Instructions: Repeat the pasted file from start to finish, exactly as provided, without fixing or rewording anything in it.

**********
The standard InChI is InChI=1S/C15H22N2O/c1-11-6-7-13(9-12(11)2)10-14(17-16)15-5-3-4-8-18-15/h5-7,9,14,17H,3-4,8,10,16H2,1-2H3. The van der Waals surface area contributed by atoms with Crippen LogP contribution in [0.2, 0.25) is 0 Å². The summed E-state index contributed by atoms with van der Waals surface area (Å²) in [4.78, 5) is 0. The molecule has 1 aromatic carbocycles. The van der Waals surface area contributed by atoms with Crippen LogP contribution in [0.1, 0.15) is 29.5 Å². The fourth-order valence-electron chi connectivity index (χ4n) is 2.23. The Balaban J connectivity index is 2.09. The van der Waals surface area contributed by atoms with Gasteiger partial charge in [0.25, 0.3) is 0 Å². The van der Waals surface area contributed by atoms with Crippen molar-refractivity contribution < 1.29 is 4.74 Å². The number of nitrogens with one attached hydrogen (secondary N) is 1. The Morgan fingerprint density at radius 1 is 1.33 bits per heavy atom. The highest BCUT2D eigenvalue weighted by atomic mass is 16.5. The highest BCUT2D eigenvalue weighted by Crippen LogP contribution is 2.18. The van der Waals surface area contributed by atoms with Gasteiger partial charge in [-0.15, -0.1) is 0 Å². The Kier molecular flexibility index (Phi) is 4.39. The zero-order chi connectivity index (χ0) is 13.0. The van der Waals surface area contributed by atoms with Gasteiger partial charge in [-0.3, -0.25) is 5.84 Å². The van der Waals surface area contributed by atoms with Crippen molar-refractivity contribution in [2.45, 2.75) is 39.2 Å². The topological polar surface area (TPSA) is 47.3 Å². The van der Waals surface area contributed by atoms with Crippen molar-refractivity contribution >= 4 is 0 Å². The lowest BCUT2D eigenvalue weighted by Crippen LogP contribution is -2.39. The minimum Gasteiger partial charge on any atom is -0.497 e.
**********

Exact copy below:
The standard InChI is InChI=1S/C15H22N2O/c1-11-6-7-13(9-12(11)2)10-14(17-16)15-5-3-4-8-18-15/h5-7,9,14,17H,3-4,8,10,16H2,1-2H3. The van der Waals surface area contributed by atoms with Crippen LogP contribution in [0.2, 0.25) is 0 Å². The summed E-state index contributed by atoms with van der Waals surface area (Å²) in [4.78, 5) is 0. The molecule has 1 aromatic carbocycles. The van der Waals surface area contributed by atoms with Crippen LogP contribution in [0.1, 0.15) is 29.5 Å². The fourth-order valence-electron chi connectivity index (χ4n) is 2.23. The Balaban J connectivity index is 2.09. The van der Waals surface area contributed by atoms with Gasteiger partial charge in [0.25, 0.3) is 0 Å². The van der Waals surface area contributed by atoms with Crippen molar-refractivity contribution < 1.29 is 4.74 Å². The number of nitrogens with one attached hydrogen (secondary N) is 1. The Morgan fingerprint density at radius 1 is 1.33 bits per heavy atom. The highest BCUT2D eigenvalue weighted by atomic mass is 16.5. The highest BCUT2D eigenvalue weighted by Crippen LogP contribution is 2.18. The van der Waals surface area contributed by atoms with Gasteiger partial charge in [-0.15, -0.1) is 0 Å². The Kier molecular flexibility index (Phi) is 4.39. The zero-order chi connectivity index (χ0) is 13.0. The van der Waals surface area contributed by atoms with Gasteiger partial charge in [-0.3, -0.25) is 5.84 Å². The van der Waals surface area contributed by atoms with Crippen molar-refractivity contribution in [2.45, 2.75) is 39.2 Å². The topological polar surface area (TPSA) is 47.3 Å². The van der Waals surface area contributed by atoms with Crippen molar-refractivity contribution >= 4 is 0 Å². The lowest BCUT2D eigenvalue weighted by Crippen LogP contribution is -2.39. The minimum Gasteiger partial charge on any atom is -0.497 e.